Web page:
Protein is a very important nitrogenous organic compound responsible for providing natural occurring amino acids such as Leucine, Isoleucine and Valine which are essential in speeding up muscle protein synthesis for the growth of lean muscle tissue.
Protein is made up of 20 amino acids. Nine Essential Amino Acids that need to be consumed through the foods we eat and eleven Non-Essential Amino acids that the body produces. Protein is also used for building and repairing tissues throughout the body not only muscle tissue but also hair and nail cells. So therefore it is important to consume protein during the times of injury to promote better and faster recovery.
Like Carbohydrates and Fats, Protein is very essential and is known as a macronutrient which needs to be consumed in large quantities. The body cannot store protein so it needs to be consumed every single day. Proteins are complex molecules, and so the body takes longer to break them down than carbohydrates. As a result they are slower and longer lasting energy source. The percentage of protein the body can use to synthesize essential amino acids varies from protein to protein. During the times of dieting for fat loss, it is essential to consume more protein because being in a caloric deficit forces the body to look for another energy source which will be body fat and muscular tissue. Eating larger quantities of protein helps to preserve muscle tissue as protein is a very ‘expensive’ molecule to be used as energy.
Back in the 70’s and 80’s Bodybuilding scene, Egg Protein was crowned the ‘Gold Standard’ protein source because it had a biological value of 100. Biological value is the amount of absorbed protein that is retained in the body for maintenance and growth. Since the technology and research drastically advanced since then, the rise of Whey protein had now become the almighty protein source with a biological value of 104. Meat, milk and fish protein has a better biological value compared to plant proteins such as Soy.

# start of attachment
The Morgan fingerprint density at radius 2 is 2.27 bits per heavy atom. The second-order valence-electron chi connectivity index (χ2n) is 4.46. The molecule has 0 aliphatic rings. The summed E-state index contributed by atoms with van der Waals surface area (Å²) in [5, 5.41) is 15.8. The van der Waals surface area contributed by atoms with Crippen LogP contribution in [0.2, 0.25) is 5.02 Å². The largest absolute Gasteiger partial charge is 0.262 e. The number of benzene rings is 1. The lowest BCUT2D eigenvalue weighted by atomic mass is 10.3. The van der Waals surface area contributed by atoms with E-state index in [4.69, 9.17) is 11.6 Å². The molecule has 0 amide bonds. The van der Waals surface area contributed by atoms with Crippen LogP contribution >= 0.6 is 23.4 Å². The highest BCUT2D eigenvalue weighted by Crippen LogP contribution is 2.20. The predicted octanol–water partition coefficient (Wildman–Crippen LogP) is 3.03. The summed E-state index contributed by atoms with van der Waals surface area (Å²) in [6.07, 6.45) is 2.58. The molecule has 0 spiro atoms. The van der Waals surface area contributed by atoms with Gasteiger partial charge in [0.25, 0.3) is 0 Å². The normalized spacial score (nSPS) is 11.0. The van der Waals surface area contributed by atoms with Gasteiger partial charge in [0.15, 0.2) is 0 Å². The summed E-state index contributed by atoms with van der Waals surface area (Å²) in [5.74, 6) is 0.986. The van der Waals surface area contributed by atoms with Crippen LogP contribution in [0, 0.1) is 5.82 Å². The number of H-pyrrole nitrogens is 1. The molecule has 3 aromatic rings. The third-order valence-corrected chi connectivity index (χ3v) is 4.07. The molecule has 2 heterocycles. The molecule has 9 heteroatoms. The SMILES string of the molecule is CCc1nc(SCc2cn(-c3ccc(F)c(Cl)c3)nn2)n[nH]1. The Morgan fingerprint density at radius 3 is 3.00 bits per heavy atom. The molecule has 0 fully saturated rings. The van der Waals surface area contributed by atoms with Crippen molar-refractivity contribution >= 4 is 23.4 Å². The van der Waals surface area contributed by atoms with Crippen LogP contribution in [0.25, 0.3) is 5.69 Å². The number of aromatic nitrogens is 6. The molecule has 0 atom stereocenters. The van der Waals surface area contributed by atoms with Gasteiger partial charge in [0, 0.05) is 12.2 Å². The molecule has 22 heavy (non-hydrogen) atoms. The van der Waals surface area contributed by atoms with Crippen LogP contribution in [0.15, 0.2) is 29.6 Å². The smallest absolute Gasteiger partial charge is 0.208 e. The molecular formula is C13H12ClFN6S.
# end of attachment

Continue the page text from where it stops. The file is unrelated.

References Schaafsma G (July 2000). "The protein digestibility-corrected amino acid score". The Journal of Nutrition 130 (7): 1865S–7S.
Schaafsma G (July 2000). "The protein digestibility-corrected amino acid score". The Journal of Nutrition 130 (7): 1865S–7S.
Suárez López MM, Kizlansky A, López LB (2006). "[Assessment of protein quality in foods by calculating the amino acids score corrected by digestibility]". Nutrición Hospitalaria (in Spanish)21 (1): 47–51.
"Is the protein in Mycoprotein of a high quality?". FAQ. Marlow Foods Ltd. Retrieved 22 August 2012.
Hoffman, Jay R.; Falvo, Michael J. (2004). "Protein – Which is Best" (PDF). Journal of Sports Science and Medicine 3 (3): 118–30.
Darragh AJ, Schaafsma G,Moughan PJ (1998). "Impact of amino acid availability on the protein digestibility corrected amino acid score". Bulletin (International Dairy Federation) 336: 46–50. Dutch Dairy Foundation on Nutrition and Health Proceedings of the International Workshop on Nutritional Aspects of Milk Proteins in Comparison with Other Proteins, organized by the Dutch Foundation on Nutrition and Health, Utrecht, the Netherlands, March 13–14, 1995
Protein provides the body with building blocks to produce amino acids that are required for building muscle.
Proteins are complex molecules, and so the body takes longer to break them down than carbohydrates. As a result they are slower and longer lasting energy source. The percentage of protein the body can use to synthesize essential amino acids varies from protein to protein.
The body can use 100% of the protein in eggs and a high percentage of the proteins in milk and meats. The body can only use a little less than half of the protein in most vegetables and cereals. The body needs protein to maintain and replace tissues and to function and grow. Protein is not usually used for energy.
However, if the body is not getting enough calories from other nutrients or from the fat stored in the body, protein is used for energy. If more protein is consumed than is needed, the body breaks the protein down and stores its components as fat.